The Eagles' Chip Kelly-Lane Johnson connection

Posted: July 24, 2013

AS PLAYERS seeped into the NovaCare Complex yesterday for physicals and paperwork, the questions from last winter, spring and early summer repeated themselves. Who would be the quarterback? The tight ends? Was Chip Kelly's fast-paced offense difficult to learn? Has it been embraced?

Will it work in the NFL?

Big-sized free-agent prospects like Ifeanyi Momah and Michael Bamiro were asked about their choices and their chances, veterans like Jason Kelce were asked about adjusting.

But the player who will tell us the most about Chip Kelly this season may be tackle Lane Johnson, the fourth pick overall just signed to a contract worth almost $20 million. Big promise, big risk - he is his coach personified, just as Donovan McNabb once personified Andy Reid's vision.

A linebacker-sized quarterback with a large arm and running back speed, McNabb was more than a draft pick or a quarterback: He was a mission statement.

Chosen instead of quarterbacks Akili Smith or Daunte Culpepper and instead of a running back named Ricky Williams, McNabb, for the next decade, embodied what was smart about Andy Reid, and what was not.

Reid had never been a head coach at any level prior to 1999. Four years ago, Kelly had zero head-coaching experience at any level. Now he is one of the NFL's highest-paid head coaches. Four years ago, Lane Johnson was a quarterback who weighed 230 pounds. Now he is a 310-pound tackle.

"Now, I feel normal," he said after reporting yesterday. "Back then I was starving."

Johnson embodies Kelly's grand scheme, whether we are talking about playing big, playing fast or playing smart. Johnson transitioned from quarterback to tight end to defensive end and then offensive tackle. Kelly is betting that there are some quick-thinking brains attached to that brawn, and that the rawness that seemed to drop him from the tippy top of the draft late will be short-lived due to such smarts.

"Playing quarterback, knowing defenses, knowing schemes, knowing where blitzes are coming from," he was saying after reporting yesterday. "It helps you out. The more quick-footed you are handling my position . . .

"You need quick players for a quick offense. You have to be able to think fast and be on your toes."

There is a story University of New Hampshire head coach Sean McDonnell likes to tell about his former assistant's quick mind. Kelly loathed timeouts, recalled the UNH coach. He would rather burn a play. Once, though, as the Wildcats were churning down the field on one of their frantically efficient drives, Kelly suddenly signaled for a timeout.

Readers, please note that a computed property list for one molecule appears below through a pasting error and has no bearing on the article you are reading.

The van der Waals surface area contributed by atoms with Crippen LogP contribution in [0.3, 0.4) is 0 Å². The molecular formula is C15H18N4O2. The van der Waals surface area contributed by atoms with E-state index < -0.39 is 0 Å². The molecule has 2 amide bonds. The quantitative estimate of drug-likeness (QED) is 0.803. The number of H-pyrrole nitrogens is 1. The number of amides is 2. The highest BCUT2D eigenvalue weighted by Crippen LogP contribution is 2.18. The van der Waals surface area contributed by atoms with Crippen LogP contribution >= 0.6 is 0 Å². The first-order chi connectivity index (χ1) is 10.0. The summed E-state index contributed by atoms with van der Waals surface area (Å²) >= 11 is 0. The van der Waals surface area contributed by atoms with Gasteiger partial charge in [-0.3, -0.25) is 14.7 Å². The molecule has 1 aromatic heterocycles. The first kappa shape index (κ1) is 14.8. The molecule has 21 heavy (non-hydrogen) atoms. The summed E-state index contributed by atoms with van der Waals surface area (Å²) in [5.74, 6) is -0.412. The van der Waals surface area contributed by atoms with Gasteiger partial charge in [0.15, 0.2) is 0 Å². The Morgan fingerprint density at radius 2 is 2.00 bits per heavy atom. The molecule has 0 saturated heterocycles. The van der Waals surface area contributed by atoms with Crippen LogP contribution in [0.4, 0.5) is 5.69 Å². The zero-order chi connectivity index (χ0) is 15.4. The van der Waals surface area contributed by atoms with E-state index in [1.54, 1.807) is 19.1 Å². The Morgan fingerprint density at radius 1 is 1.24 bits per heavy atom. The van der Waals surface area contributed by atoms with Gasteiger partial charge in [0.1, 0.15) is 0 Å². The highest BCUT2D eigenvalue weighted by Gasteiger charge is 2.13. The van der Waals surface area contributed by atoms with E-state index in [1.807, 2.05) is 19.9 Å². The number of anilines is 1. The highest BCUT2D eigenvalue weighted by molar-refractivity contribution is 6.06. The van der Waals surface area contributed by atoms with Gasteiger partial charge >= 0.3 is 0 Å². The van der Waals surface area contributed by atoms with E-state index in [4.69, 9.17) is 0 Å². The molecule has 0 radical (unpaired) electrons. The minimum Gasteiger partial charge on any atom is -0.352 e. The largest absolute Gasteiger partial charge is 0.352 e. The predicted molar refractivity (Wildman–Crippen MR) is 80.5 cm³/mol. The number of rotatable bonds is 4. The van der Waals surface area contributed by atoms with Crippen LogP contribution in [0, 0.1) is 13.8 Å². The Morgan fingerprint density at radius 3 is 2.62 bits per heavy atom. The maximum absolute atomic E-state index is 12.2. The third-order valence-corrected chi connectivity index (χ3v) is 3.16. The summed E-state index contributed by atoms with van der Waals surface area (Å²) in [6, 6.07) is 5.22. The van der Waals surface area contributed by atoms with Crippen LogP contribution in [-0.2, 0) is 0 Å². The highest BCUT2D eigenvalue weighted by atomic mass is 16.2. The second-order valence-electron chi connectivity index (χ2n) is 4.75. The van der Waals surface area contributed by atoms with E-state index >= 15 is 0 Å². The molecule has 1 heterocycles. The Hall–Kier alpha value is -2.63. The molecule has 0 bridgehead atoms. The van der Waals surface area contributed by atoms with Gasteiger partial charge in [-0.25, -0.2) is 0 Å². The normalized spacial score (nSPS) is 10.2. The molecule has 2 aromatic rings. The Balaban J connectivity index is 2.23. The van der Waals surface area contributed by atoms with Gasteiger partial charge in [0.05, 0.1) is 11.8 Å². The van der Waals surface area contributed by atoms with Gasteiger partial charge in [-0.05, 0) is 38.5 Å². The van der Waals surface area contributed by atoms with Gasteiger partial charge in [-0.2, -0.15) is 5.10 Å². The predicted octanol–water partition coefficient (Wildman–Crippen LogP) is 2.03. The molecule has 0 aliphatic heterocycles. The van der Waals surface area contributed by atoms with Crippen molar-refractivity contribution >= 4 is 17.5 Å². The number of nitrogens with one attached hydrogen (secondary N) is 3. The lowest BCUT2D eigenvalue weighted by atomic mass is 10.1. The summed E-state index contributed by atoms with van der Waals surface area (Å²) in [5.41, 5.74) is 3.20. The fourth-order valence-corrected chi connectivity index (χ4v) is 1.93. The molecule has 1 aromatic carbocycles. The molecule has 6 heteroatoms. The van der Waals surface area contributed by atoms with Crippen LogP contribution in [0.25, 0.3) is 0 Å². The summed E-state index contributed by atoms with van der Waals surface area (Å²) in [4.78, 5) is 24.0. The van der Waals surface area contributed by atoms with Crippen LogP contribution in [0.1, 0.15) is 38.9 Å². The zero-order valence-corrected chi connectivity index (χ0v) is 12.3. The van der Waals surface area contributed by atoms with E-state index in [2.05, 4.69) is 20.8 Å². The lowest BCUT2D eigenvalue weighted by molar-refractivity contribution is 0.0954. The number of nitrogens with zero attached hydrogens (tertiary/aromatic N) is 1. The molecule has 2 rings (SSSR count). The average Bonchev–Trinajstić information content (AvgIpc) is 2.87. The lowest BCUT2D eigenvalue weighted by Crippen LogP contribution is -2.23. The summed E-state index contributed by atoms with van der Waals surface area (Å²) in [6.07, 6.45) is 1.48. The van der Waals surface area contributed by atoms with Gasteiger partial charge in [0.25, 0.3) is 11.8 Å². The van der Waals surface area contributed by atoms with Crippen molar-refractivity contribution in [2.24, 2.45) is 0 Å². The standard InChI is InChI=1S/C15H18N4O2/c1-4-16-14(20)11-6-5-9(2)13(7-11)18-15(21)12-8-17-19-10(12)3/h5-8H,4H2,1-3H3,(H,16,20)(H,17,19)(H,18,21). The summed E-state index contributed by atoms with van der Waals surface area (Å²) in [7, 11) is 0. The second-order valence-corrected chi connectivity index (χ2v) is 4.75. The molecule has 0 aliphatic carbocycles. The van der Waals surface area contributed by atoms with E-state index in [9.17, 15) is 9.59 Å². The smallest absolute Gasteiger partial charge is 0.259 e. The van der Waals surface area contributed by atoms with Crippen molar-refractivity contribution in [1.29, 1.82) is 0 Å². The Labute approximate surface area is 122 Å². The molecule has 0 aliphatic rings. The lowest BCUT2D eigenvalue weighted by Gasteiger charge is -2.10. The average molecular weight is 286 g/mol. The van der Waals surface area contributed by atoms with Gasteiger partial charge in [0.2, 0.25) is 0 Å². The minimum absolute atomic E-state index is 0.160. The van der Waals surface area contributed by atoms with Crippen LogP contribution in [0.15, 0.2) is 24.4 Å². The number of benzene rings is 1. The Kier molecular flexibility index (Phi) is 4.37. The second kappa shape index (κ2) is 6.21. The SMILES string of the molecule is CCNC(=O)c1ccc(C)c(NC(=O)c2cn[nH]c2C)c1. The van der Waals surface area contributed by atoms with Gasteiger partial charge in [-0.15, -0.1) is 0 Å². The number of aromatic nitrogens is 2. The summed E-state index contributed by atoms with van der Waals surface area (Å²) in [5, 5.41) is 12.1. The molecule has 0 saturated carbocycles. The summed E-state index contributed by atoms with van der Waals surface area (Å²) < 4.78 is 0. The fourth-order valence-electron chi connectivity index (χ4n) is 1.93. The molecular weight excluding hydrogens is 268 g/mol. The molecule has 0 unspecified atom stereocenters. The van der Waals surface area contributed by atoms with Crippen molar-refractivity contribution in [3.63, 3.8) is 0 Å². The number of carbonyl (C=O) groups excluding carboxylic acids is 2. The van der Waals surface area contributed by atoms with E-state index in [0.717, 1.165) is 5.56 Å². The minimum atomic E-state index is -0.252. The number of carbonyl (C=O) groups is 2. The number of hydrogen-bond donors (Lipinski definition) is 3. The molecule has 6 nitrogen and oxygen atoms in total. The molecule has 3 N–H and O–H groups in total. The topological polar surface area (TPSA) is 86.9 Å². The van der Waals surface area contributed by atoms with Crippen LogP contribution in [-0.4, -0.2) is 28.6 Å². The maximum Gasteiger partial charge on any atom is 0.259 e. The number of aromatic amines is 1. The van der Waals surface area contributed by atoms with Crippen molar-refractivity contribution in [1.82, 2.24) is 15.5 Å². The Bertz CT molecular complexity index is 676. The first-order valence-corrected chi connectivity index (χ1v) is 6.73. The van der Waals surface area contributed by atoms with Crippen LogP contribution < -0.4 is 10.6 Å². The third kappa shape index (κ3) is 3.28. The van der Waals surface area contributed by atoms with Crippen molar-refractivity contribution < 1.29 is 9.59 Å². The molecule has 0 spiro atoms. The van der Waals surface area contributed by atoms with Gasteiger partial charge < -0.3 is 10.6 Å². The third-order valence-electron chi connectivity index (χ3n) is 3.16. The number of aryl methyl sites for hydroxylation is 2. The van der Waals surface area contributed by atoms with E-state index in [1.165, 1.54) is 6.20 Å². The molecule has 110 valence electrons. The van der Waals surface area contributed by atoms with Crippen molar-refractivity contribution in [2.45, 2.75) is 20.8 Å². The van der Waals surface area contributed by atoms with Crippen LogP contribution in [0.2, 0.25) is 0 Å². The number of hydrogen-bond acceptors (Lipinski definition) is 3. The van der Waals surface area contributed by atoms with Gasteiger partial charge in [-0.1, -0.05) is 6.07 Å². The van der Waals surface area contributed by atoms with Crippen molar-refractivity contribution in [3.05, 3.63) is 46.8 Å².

"What are you doing?" asked McDonnell.

"I was thinking too fast," McDonnell recalled Kelly saying. "I was too far ahead. I had to slow myself down."

Andy Reid called plenty of timeouts in his 14 seasons as the Eagles head coach. None likely for that reason. His playbook was likely larger than Kelly's will be, filled with checkdowns and contingencies and trickery. On his best days, opponents seemed the more confused team. On his worst ones, it was his team, and specifically his franchise quarterback, who seemed constantly discombobulated.

Reid had no aversion to timeouts, or to using most of the play clock to run a play. One lasting image of his tenure will be the perplexed face of Bill Belichick during the Eagles' final mess of a Super Bowl drive, asking an aide if the score was correct as the Eagles burned valuable seconds running plays.

Another one will be his quarterback, hunched over late in that fateful game, perhaps heaving, perhaps simply having a panic attack.

Either way, we have come to realize that it wasn't Andy or Donovan, but rather Andy and Donovan. They were perfect for each other and that Green Bay-based offense and they gave us a ton of thrills. At times they were also poison for each other, and that gave us angina, too.

So what happens here? Like Reid in 1999, Kelly's self-confidence belies his experience, at least at the NFL level. Clearly, he believes his college approach, with just a few minor tweaks, will work at this level, and he is assembling his team that way, with high-risk, high-reward types. In Momah, he has a 6-7 receiver in camp who last played football in 2011. The recently signed Bamiro is a 6-8 offensive lineman who played 3 years at Stony Brook after what apparently was a nondescript high school career.

High risk. High reward. Kelly's heroes will run themselves to glory or they will run themselves into the ground. The career of Lane Johnson is almost certain to be intertwined with that equation.

"I can't control everybody's expectations," he said. "But that's OK. Because I have pretty high expectations of my own."

DN Members Only : Howie Roseman says the Eagles aren't close to figuring out their roster.


On Twitter: @samdonnellon


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